But all these observations only deal with the outer framework of the game. Its essence, the core of the experience, isn’t expressed in rules or their application. At the center of Descent: Legends of the Dark rests the idea of exploration and discovery. Beginning with the game world that only gradually reveals itself to us (or is constructed step-by-step by us following the app’s instructions). Right from the start, we only discover places, dangers and objects, when we start to interact with the game world.

It’s only when we reach the edges of the game board, that it opens up and unlocks new ways for us to interact with it. Our curiosity is repeatedly rewarded. The more efficient and quicker we rush through an adventure, the narrower our options seem in hindsight. Objects like chests, shelves or wells often harbor items, that we might not need to succeed in this mission. But they also offer the means to provide new decisions as the game goes on.

In Descent: Legends of the Dark the characters barely change throughout the campaign. It’s our weapons and items, which undergo the biggest mechanical changes. A sword can be given additional attributes through “recipes”. These attributes can lead to additional damage effects, if they are randomly triggered by the app while resolving an attack. This makes them similar to “critical hits”, which most roleplayers are familiar with, but without adding more rules for players to keep in mind.

Recipes on the other hand are only available by solving small quests. They require us to interact with the game world and other players, or make use of the various objects in the game world. Both are an explicit call to action for players to explore and interact with the game. This is where it becomes apparent that Descent: Legends of the Dark is, despite its conspicuously excessive presentation, a carefully developed and deliberate design.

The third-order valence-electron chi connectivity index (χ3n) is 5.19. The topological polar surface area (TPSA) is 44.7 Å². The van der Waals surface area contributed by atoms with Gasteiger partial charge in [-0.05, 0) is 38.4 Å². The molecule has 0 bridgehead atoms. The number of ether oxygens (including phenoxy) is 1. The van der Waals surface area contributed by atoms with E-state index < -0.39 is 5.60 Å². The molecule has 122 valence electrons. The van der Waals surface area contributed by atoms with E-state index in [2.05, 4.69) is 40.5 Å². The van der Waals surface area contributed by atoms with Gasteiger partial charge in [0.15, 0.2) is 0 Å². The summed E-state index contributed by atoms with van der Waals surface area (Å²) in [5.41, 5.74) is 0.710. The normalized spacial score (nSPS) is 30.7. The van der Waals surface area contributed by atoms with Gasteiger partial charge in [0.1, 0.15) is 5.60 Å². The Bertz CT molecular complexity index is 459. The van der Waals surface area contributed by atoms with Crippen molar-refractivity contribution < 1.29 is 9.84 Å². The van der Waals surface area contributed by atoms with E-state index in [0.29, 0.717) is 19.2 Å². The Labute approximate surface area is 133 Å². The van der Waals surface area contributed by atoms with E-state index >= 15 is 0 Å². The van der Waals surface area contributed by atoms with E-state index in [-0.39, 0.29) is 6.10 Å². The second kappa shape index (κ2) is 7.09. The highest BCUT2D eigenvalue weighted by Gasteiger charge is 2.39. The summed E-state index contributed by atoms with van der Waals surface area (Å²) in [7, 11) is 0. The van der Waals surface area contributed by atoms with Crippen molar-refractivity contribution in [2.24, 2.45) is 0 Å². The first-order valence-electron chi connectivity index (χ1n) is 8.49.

Explore all those possibilities and you will find yourself almost overwhelmed by the number of options afterwards. But especially when we rush into battle, we might quickly find ourselves cornered by enemies. If on the other hand you approach Descent: Legends of the Dark as a tactical operations mission for the SEAL team Terrinoth, a different experience emerges. The tactically optimized route might quickly lead you to the epic’s end, but it will also leave a sizable number of cards, tokens and skills unused in the box.

Two heroes facing off against an unduly confident villain

This is where it becomes obvious that Descent: Legends of the Dark has no intention of continuing the design ethos of its predecessors. It is actually the spiritual successor and the modern equivalent to games like HeroQuest: an entry point to fantasy gaming, that isn’t too far off from a tabletop roleplaying game.

Descent: Legends of the Dark is a game that rewards a youthful urge to explore and grants you a successful resolution, even if you only have a rudimentary understanding of tactical positioning and effective rule combinations. It’s a game that’s exciting due to its colorful and inclusive worldbuilding. It’s a game that is best understood as an activity out of which a narrative will emerge. It should be considered, as mentioned earlier, the point of reference in its genre.